Pastor Sally’s Devotional 2/6

Dear friends,

 

I was listening to NPR the other morning and heard the most incredible business idea.  It’s called “Goat to Meeting.”  Turns out there is an animal sanctuary in Half Moon Bay, California, south of San Francisco that rescues farm animals from slaughter and educates visitors about the dangers of factory farming.  They rely mostly on donations for their work and those donations have dropped by 60-70% during the pandemic.  They needed a new solution for financial solvency.  Enter their new plan for revenue enhancement: “Goat to meeting.”  For a specified donation you can have Paco the llama, Juno the goat, Magnolia the cow or even Steve the rooster attend your next online video meeting.  Can you imagine having a goat at Bible Study or the Gathering time on Sunday morning.  The thought really tickles my funny bone.

 

I can’t really remember anyone who loathes all animals.  Sure. There are people who are partial to dogs or prefer cats, but I don’t know if I’ve ever met anyone who despises all animals.  There is something about critters that is endearing.  I just bought several board books for my coming grandson.  I think every one of them had animals as central the book.  Children are fascinated by animals.  I think most adults are as well.  We look into their eyes and talk to them as if they understand every word.  We stroke their fur and find we are calmed.  Literally there are studies out that show we humans have reduced stress levels when we stroke the fur of an animal!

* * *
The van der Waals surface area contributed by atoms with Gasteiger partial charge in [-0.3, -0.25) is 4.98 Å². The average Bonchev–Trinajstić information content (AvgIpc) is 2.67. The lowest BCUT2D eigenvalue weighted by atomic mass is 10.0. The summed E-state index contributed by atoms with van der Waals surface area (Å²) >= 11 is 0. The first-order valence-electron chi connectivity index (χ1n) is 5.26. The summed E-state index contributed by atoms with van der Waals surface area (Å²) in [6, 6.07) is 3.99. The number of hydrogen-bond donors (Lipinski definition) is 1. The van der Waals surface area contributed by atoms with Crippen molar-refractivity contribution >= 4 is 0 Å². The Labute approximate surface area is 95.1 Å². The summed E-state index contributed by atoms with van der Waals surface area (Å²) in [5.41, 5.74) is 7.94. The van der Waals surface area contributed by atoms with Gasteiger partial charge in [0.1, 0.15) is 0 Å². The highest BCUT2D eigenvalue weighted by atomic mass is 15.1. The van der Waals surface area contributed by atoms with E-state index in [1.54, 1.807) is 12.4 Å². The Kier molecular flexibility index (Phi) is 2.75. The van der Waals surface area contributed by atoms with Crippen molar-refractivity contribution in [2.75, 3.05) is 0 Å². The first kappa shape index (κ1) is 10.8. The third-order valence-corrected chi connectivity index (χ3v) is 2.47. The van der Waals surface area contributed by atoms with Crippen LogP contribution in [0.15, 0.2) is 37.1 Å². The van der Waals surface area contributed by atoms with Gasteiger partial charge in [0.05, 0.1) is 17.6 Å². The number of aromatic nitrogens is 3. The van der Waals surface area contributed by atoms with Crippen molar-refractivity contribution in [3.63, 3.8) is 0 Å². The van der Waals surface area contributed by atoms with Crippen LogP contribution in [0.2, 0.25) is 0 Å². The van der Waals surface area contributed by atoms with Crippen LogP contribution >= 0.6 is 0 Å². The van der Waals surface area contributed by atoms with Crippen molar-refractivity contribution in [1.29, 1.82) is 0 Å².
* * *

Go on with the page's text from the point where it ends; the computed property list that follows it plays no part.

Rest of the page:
You will recall that God created the animals.  The author of Genesis says God brought the animals to Adam so he could name them, and although they did not provide quite the companion he was looking for, it is assumed they would be part of Adam and Eve’s world.  Animals are scattered throughout the Bible. There’s a great story in the book of Numbers about Balaam’s talking ass that saves his life when Balaam is foolishly disobeying God’s instructions.  God involves a great fish (whale?) to correct Jonah’s disobedience.  The eagle is referenced in the book of Isaiah as a metaphor for God’s care for us and sheep abound in both the old and new testament.  Animals are assumed in the creation to be part of God’s good work and occasional servants in God’s plans.  Personally I think animals are beautiful, awe inspiring, and sometimes just fun to have around (as in our household pets.)

 

So I am giving thanks for the animal kingdom today and for all the ways God’s creatures great and small are a blessing to us.  Personally I think it would be great fun to have a goat at a zoom meeting, but in the mean time I think I’ll go find Theo (my dog) and give him a pet… or maybe a treat.

 

Here’s a link to the NPR segment:  https://www.npr.org/sections/coronavirus-live-updates/2020/04/20/838775628/goat-2-meeting-for-your-next-video-call-invite-a-farm-animal

The company is solvent now, by the way.

 

Happy Saturday!

Peace,

Pr. Sally



Pastor Sally’s Devotional 2/5